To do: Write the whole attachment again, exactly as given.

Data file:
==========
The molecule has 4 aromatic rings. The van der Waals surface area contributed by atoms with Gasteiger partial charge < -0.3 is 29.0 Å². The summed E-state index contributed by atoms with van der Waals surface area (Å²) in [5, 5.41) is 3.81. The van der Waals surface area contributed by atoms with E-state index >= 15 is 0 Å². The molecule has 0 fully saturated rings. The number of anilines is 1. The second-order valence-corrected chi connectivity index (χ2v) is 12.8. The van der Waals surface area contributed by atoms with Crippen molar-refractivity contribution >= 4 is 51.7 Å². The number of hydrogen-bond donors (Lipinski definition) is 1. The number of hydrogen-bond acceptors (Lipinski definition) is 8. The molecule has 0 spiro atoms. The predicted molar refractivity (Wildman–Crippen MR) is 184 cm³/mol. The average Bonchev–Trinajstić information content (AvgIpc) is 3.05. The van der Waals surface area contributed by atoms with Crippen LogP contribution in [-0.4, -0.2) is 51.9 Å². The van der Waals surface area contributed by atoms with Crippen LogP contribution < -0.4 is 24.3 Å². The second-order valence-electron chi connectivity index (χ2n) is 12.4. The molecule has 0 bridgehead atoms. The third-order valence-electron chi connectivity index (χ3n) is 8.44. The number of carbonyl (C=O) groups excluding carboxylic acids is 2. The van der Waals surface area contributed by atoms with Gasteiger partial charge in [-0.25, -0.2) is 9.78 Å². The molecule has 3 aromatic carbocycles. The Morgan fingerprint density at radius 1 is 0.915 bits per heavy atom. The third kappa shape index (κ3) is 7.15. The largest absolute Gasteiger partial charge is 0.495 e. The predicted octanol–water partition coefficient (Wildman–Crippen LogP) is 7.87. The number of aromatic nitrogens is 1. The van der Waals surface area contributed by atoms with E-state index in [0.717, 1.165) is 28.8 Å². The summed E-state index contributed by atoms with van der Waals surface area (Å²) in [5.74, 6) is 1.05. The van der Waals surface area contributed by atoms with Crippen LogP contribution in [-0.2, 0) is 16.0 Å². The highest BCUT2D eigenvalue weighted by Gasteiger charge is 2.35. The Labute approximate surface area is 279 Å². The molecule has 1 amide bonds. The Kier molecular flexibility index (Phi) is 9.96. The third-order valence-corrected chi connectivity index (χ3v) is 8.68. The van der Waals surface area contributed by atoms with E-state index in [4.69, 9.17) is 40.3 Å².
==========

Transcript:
The molecule has 4 aromatic rings. The van der Waals surface area contributed by atoms with Gasteiger partial charge < -0.3 is 29.0 Å². The summed E-state index contributed by atoms with van der Waals surface area (Å²) in [5, 5.41) is 3.81. The van der Waals surface area contributed by atoms with E-state index >= 15 is 0 Å². The molecule has 0 fully saturated rings. The number of anilines is 1. The second-order valence-corrected chi connectivity index (χ2v) is 12.8. The van der Waals surface area contributed by atoms with Crippen molar-refractivity contribution >= 4 is 51.7 Å². The number of hydrogen-bond donors (Lipinski definition) is 1. The number of hydrogen-bond acceptors (Lipinski definition) is 8. The molecule has 0 spiro atoms. The predicted molar refractivity (Wildman–Crippen MR) is 184 cm³/mol. The average Bonchev–Trinajstić information content (AvgIpc) is 3.05. The van der Waals surface area contributed by atoms with Crippen LogP contribution in [-0.4, -0.2) is 51.9 Å². The van der Waals surface area contributed by atoms with Crippen LogP contribution < -0.4 is 24.3 Å². The second-order valence-electron chi connectivity index (χ2n) is 12.4. The molecule has 0 bridgehead atoms. The third-order valence-electron chi connectivity index (χ3n) is 8.44. The number of carbonyl (C=O) groups excluding carboxylic acids is 2. The van der Waals surface area contributed by atoms with Gasteiger partial charge in [-0.25, -0.2) is 9.78 Å². The molecule has 3 aromatic carbocycles. The Morgan fingerprint density at radius 1 is 0.915 bits per heavy atom. The third kappa shape index (κ3) is 7.15. The largest absolute Gasteiger partial charge is 0.495 e. The predicted octanol–water partition coefficient (Wildman–Crippen LogP) is 7.87. The number of aromatic nitrogens is 1. The van der Waals surface area contributed by atoms with E-state index in [0.717, 1.165) is 28.8 Å². The summed E-state index contributed by atoms with van der Waals surface area (Å²) in [5.74, 6) is 1.05. The van der Waals surface area contributed by atoms with Crippen LogP contribution in [-0.2, 0) is 16.0 Å². The highest BCUT2D eigenvalue weighted by Gasteiger charge is 2.35. The Labute approximate surface area is 279 Å². The molecule has 1 amide bonds. The Kier molecular flexibility index (Phi) is 9.96. The third-order valence-corrected chi connectivity index (χ3v) is 8.68. The van der Waals surface area contributed by atoms with E-state index in [4.69, 9.17) is 40.3 Å².